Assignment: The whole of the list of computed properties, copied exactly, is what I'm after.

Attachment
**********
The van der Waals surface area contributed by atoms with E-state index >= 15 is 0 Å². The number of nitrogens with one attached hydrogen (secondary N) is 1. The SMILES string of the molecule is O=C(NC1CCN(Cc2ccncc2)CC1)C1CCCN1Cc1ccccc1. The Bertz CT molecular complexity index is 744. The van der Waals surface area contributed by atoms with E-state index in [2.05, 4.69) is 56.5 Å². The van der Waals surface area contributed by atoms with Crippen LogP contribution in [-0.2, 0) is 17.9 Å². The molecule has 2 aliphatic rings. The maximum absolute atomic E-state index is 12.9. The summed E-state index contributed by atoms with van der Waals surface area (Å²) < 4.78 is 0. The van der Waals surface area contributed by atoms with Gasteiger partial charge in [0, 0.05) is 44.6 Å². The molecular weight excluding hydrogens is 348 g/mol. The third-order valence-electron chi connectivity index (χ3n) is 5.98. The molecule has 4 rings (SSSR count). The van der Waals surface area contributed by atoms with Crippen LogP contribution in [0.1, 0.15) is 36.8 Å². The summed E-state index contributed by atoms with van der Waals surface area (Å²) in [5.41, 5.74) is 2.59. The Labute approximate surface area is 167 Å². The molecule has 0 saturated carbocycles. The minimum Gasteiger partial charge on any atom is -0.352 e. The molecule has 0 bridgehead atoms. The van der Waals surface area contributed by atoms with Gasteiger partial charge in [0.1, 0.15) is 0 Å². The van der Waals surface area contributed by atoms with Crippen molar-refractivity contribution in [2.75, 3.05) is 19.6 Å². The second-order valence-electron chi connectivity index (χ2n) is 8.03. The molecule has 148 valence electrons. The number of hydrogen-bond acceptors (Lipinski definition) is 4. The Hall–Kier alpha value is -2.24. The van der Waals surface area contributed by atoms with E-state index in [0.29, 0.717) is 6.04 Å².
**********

The van der Waals surface area contributed by atoms with E-state index >= 15 is 0 Å². The number of nitrogens with one attached hydrogen (secondary N) is 1. The SMILES string of the molecule is O=C(NC1CCN(Cc2ccncc2)CC1)C1CCCN1Cc1ccccc1. The Bertz CT molecular complexity index is 744. The van der Waals surface area contributed by atoms with E-state index in [2.05, 4.69) is 56.5 Å². The van der Waals surface area contributed by atoms with Crippen LogP contribution in [-0.2, 0) is 17.9 Å². The molecule has 2 aliphatic rings. The maximum absolute atomic E-state index is 12.9. The summed E-state index contributed by atoms with van der Waals surface area (Å²) < 4.78 is 0. The van der Waals surface area contributed by atoms with Gasteiger partial charge in [0, 0.05) is 44.6 Å². The molecular weight excluding hydrogens is 348 g/mol. The third-order valence-electron chi connectivity index (χ3n) is 5.98. The molecule has 4 rings (SSSR count). The van der Waals surface area contributed by atoms with Crippen LogP contribution in [0.1, 0.15) is 36.8 Å². The summed E-state index contributed by atoms with van der Waals surface area (Å²) in [5.41, 5.74) is 2.59. The Labute approximate surface area is 167 Å². The molecule has 0 saturated carbocycles. The minimum Gasteiger partial charge on any atom is -0.352 e. The molecule has 0 bridgehead atoms. The van der Waals surface area contributed by atoms with Gasteiger partial charge in [0.1, 0.15) is 0 Å². The van der Waals surface area contributed by atoms with Crippen molar-refractivity contribution in [2.75, 3.05) is 19.6 Å². The second-order valence-electron chi connectivity index (χ2n) is 8.03. The molecule has 148 valence electrons. The number of hydrogen-bond acceptors (Lipinski definition) is 4. The Hall–Kier alpha value is -2.24. The van der Waals surface area contributed by atoms with E-state index in [0.29, 0.717) is 6.04 Å².